John Ojikutu, security expert and former military commandant at the Murtala Muhammed International Airport, Lagos, told BusinessDay that the solution to the treatment being meted on Nigerian airlines is with the aviation ministry and the Nigeria Civil Aviation Authority.
He said: “Sometimes, the relationship in commercial aviation is reciprocity: you give 10, you get 10, not nine or five. If you demand for more than you give, there is always payment for the excesses you take.
“To cut the problem short, I have advocated that no foreign airline should go to Lagos and Abuja but to Lagos or Abuja and to any other airport in the alternative geographical location and that could be decided for the airline by the responsible authorities.”
But Sindy Foster, principal managing partner at Avaero Capital Partners, told BusinessDay that ‘second-tier airports’ in countries with good surface connectivity (rail, road, trains, etc), are often preferred because the lower cost airports are often more profitable for airlines and some are preferred by passengers due to cost, location or proximity from their homes.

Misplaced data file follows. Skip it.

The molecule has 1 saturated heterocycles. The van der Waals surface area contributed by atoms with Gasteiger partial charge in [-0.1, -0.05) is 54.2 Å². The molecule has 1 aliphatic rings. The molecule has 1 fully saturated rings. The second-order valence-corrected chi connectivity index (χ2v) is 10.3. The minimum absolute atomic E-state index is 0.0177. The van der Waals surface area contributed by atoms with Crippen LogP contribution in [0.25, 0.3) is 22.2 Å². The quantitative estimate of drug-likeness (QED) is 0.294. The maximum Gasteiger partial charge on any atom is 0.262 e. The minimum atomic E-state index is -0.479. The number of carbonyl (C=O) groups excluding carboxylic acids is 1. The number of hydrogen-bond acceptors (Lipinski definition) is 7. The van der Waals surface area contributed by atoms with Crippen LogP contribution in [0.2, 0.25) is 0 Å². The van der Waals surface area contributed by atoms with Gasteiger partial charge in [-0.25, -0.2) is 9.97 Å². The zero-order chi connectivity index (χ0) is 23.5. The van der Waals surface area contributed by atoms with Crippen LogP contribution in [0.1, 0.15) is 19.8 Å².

She said: “From 29th August, every car entering or leaving Heathrow needs to pay an additional £12.50 per day (excl. stationary days), so costs for passengers will increase. Meaning, passengers will look more into alternative airports.
“Airlines such as EasyJet and RyanAir have made profitable business plans based on secondary or ‘second tier airports’. In fact, we should adopt a system of second-tier airports in Nigeria with reduced costs for airlines and passengers.”